Talking of vegetables, I remember Phyllis and I went to a family wedding and we visited Aunt Molly, who  at the time, owned and ran a fruit and vegetable shop. She loved working in the shop as she enjoyed meeting and talking to people. She would greet everyone with 'How are you today Me Duck'. 'Me Duck' is a term of affection in Worcester, as 'Pet or Hinny' is here in Newcastle.

Now when you own a shop, you expect to turn a profit, but the problem was, Aunt Molly was not making any money and the family could not understand why. There didn't appear to be any reason, as the shop was in a good location with lots of passing shoppers. Later the family discovered that  when the older generation came to buy their fruit and vegetables, Aunt Molly would not charge them.  She felt, at the time, that the vast majority of senior citizens, were living on small pensions and could do with a little extra help, which of course, she provided.  Consequently, after a few years, Aunt Molly had to close the shop, because it was running at a loss. Even so, she continued to refuse to charge the senior citizens and gave them free produce up until the shop closed.... what a kind heart she had.

Then from another envelope, Phyllis showed me a sheet a paper showing me the cost of living in 1916.

I was fascinated to discover.

A loaf of bread cost  cost 3 1/2d

Remember, this was when there were 12d to the shilling.

By comparison a pound of butter cost 2s 8d which was a lot of money when you consider the working wage was £2 6d a week. No wonder when my Nan Ivy was a child, she could have a slice of bread, with either butter or jam spread on the bread, but certainly not both.

A 3 bedroom house cost £330, which seems cheap by today's standards, but when an average wage was £2 6d a week, £330 must have seemed like a vast amount of money.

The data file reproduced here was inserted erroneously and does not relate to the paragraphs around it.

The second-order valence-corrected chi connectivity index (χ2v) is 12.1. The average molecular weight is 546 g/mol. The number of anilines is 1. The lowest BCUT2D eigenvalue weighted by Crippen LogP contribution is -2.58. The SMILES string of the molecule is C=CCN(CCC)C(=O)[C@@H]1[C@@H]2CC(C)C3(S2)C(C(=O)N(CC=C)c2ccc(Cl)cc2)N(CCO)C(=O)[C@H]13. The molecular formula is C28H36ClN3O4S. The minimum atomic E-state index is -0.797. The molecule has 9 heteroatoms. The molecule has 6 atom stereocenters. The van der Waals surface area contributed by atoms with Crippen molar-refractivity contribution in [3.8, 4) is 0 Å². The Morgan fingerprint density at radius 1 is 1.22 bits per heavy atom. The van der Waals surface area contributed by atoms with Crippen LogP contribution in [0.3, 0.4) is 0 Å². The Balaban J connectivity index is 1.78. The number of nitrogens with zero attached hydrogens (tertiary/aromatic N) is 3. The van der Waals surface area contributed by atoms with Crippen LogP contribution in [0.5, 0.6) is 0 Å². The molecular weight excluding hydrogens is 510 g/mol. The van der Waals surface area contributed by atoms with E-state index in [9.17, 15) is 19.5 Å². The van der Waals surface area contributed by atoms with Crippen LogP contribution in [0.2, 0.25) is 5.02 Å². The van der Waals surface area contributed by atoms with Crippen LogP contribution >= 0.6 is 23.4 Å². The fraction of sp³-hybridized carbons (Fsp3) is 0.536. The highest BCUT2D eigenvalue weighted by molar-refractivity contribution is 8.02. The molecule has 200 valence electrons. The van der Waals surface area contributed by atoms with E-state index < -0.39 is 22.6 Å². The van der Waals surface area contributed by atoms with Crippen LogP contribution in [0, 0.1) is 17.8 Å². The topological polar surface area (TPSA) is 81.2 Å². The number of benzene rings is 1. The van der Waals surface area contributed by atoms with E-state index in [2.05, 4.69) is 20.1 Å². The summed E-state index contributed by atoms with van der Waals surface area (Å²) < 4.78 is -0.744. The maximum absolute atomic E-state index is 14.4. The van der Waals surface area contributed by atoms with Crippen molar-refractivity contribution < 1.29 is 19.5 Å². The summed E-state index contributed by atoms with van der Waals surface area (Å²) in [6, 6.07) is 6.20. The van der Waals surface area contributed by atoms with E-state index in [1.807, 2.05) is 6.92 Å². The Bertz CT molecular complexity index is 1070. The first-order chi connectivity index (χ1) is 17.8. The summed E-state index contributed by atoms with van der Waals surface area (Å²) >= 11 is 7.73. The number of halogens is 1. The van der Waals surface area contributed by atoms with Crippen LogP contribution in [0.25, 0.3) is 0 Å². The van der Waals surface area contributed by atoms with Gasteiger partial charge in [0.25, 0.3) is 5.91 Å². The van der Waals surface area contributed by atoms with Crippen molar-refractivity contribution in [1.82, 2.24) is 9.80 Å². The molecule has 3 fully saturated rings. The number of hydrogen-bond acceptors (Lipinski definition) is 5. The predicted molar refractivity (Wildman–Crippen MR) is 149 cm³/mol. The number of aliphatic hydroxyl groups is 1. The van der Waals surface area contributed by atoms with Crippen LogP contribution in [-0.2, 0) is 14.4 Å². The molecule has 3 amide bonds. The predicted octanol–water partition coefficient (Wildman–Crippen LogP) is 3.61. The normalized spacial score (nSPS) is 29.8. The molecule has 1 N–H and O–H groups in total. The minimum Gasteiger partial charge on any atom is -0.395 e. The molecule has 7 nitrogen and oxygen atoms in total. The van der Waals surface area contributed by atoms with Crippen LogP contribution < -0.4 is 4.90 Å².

The price of a newspaper was 1 1/2d

Whilst a new car would cost £200

The reigning Monarch was King George V

and the

President of the United States was Woodrow Wilson

Our Prime Minister was David Lloyd George

and the most popular song was,

Ireland Must be Heaven, For my Mother Came From There 
by Charles Harrison.

I was so pleased to discover this song on YouTube.... it is a little crackly, but then it is over 100 years old.

I was thinking also about the vast changes which occurred during Aunt Molly's life.  I really think it is time I started to record the changes which have occurred since I have been alive. I think I will be surprised when I make my list.

For instance, I never imagined I would be able to speak to my daughters via Skype.  I remember seeing a similar thing happening in a 1990s film,  thinking, it would be amazing to be able to speak to each other, face to face, rather than via the telephone.

.... and here we are doing it.... who would have thought it.

So after a few more visits to our family member, it was time to say goodbye and return home to Newcastle.

We left Phyllis stocked with food, so that she did not need to worry about shopping for a while. I popped food I had made into her freezer, again to make things a little easier for her.

I am pleased to say, although she seemed very tired when we arrived, by the time we were due to leave, her spirits had lifted.  This was mainly due to our family member recovering from his operation.... but also, because Danielle drove over to visit us.... and she is just like George, she always makes Phyllis laugh.

.... and as we all know, laughter is the best medicine.

Take care and I will catch up with you next Thursday.

As Always,